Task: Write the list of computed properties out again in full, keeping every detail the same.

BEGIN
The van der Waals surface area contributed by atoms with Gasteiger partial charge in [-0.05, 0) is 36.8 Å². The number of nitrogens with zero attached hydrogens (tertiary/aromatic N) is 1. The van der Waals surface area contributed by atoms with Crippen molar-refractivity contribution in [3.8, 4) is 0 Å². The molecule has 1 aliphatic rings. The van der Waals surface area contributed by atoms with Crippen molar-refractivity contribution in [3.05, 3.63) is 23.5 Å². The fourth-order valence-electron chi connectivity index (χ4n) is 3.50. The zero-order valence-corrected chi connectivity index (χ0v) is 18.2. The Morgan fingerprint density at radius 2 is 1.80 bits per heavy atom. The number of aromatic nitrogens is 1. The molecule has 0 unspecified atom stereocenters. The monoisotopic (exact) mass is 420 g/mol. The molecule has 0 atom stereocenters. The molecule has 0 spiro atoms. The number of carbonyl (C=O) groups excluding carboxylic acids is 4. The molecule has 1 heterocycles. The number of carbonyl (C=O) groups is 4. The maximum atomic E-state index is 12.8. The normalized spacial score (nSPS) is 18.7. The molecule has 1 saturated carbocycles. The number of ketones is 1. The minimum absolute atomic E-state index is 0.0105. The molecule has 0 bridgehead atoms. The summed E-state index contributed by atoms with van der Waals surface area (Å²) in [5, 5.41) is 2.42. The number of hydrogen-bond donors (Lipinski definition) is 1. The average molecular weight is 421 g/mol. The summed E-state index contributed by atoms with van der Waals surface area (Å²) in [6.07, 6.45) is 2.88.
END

The van der Waals surface area contributed by atoms with Gasteiger partial charge in [-0.05, 0) is 36.8 Å². The number of nitrogens with zero attached hydrogens (tertiary/aromatic N) is 1. The van der Waals surface area contributed by atoms with Crippen molar-refractivity contribution in [3.8, 4) is 0 Å². The molecule has 1 aliphatic rings. The van der Waals surface area contributed by atoms with Crippen molar-refractivity contribution in [3.05, 3.63) is 23.5 Å². The fourth-order valence-electron chi connectivity index (χ4n) is 3.50. The zero-order valence-corrected chi connectivity index (χ0v) is 18.2. The Morgan fingerprint density at radius 2 is 1.80 bits per heavy atom. The number of aromatic nitrogens is 1. The molecule has 0 unspecified atom stereocenters. The monoisotopic (exact) mass is 420 g/mol. The molecule has 0 atom stereocenters. The molecule has 0 spiro atoms. The number of carbonyl (C=O) groups excluding carboxylic acids is 4. The molecule has 1 heterocycles. The number of carbonyl (C=O) groups is 4. The maximum atomic E-state index is 12.8. The normalized spacial score (nSPS) is 18.7. The molecule has 1 saturated carbocycles. The number of ketones is 1. The minimum absolute atomic E-state index is 0.0105. The molecule has 0 bridgehead atoms. The summed E-state index contributed by atoms with van der Waals surface area (Å²) in [5, 5.41) is 2.42. The number of hydrogen-bond donors (Lipinski definition) is 1. The average molecular weight is 421 g/mol. The summed E-state index contributed by atoms with van der Waals surface area (Å²) in [6.07, 6.45) is 2.88.